The latest White House immigration proposal seems to be going nowhere fast. As laid out by the famously restrictionist White House adviser Stephen Miller, it offers DACA-type protections and even a “path to citizenship” for 1.8 million Dreamers — more than double the number covered by President Obama’s DACA program. But, in exchange, the deal would involve significantly beefed-up border security and internal-enforcement resources, as well as big changes to the legal immigration system. Hard-core conservatives (including Miller’s boon companions at Breitbart News) hate the “amnesty” offer. Immigration advocates hate everything about it except for the Dreamer protections. Both Chuck Schumer and Nancy Pelosi rejected the proposal out of hand.
The really disorienting thing about the proposal is that it abandoned the narrow ground of prior negotiations, which revolved around Dreamers and various forms of border security — in other words, the plight of undocumented immigrants and how to prevent more of them from entering the country illegally. (Yes, the proposal’s demand for internal-enforcement resources was ominous for the non-Dreamer undocumented population, with mass deportations becoming at least marginally more feasible.) The big departure was to shift “chain migration” — America’s policy of allowing extended family members of U.S. citizens to immigrate — and the diversity visa lottery to the center of the discussion, as well as the proposal that even the levels of documented immigration needed to be lowered.
It’s important to understand what a big shift this represents, given the long recent history of immigration debates in Congress that invariably revolved around the undocumented. Until Trump’s presidential campaign — which emphasized “the wall” and opposition to “amnesty,” while occasionally addressing legal immigration — calls for a general restriction on (or geographical redirection of) immigration of all sorts was the preserve of open nativists like Steve King of Iowa and his mentor, Tom Tancredo of Colorado. A turning point was probably the famous Trump campaign speech in Arizona in August 2016, in which he devoted a plank of his ten-point immigration plan to legal immigration, promising, in his words:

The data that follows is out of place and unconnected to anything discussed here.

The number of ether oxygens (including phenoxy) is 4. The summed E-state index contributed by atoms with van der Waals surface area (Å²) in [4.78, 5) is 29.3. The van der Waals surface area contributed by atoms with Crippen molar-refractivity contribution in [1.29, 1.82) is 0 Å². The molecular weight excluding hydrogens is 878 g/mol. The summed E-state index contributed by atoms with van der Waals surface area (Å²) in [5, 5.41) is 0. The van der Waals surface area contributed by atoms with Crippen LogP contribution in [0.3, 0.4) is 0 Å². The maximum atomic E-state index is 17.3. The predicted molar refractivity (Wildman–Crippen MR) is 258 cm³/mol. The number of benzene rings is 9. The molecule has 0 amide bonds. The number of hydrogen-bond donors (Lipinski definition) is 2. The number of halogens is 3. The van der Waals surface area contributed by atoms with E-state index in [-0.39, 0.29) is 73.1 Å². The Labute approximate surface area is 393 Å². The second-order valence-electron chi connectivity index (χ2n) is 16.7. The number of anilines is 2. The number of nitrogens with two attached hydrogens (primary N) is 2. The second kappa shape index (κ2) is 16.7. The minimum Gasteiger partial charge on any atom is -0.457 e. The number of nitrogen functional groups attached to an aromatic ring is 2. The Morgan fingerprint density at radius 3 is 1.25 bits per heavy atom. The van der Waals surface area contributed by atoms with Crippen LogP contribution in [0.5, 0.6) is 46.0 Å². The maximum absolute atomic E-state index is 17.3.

· To keep immigration levels, measured by population share, within historical norms
· To select immigrants based on their likelihood of success in U.S. society, and their ability to be financially self-sufficient. We need a system that serves our needs — remember, it’s America First.
· To choose immigrants based on merit, skill, and proficiency
· And to establish new immigration controls to boost wages and to ensure that open jobs are offered to American workers first.
Trump also consistently emphasized the alleged national-security risks associated with visa and refugee policies, which are part of the system of legal immigration. Indeed, though it was not much understood this way at the time, Trump’s serial efforts to implement a “travel ban” on people from certain countries were part of a broader focus on those who had entered the country legally. So, too, were the recent revocations of Temporary Protected Status for those fleeing humanitarian catastrophes in El Salvador and Haiti. None of the people affected by these policy changes were considered undocumented — until now, at least.
But the most important initiative that has been designed to change the terms of the immigration debate was the legislation introduced last August by Republican senators Tom Cotton and David Perdue. Backed immediately by Trump, the bill would kill the diversity lottery visa, limit “family-unification” entries to spouses and minor children, prioritize merit-based entries, significantly reduce refugees, and aim at overall reductions in legal immigration of 50 percent within ten years. If that all sounds familiar, it’s because all these provisions are echoed in the latest White House proposal.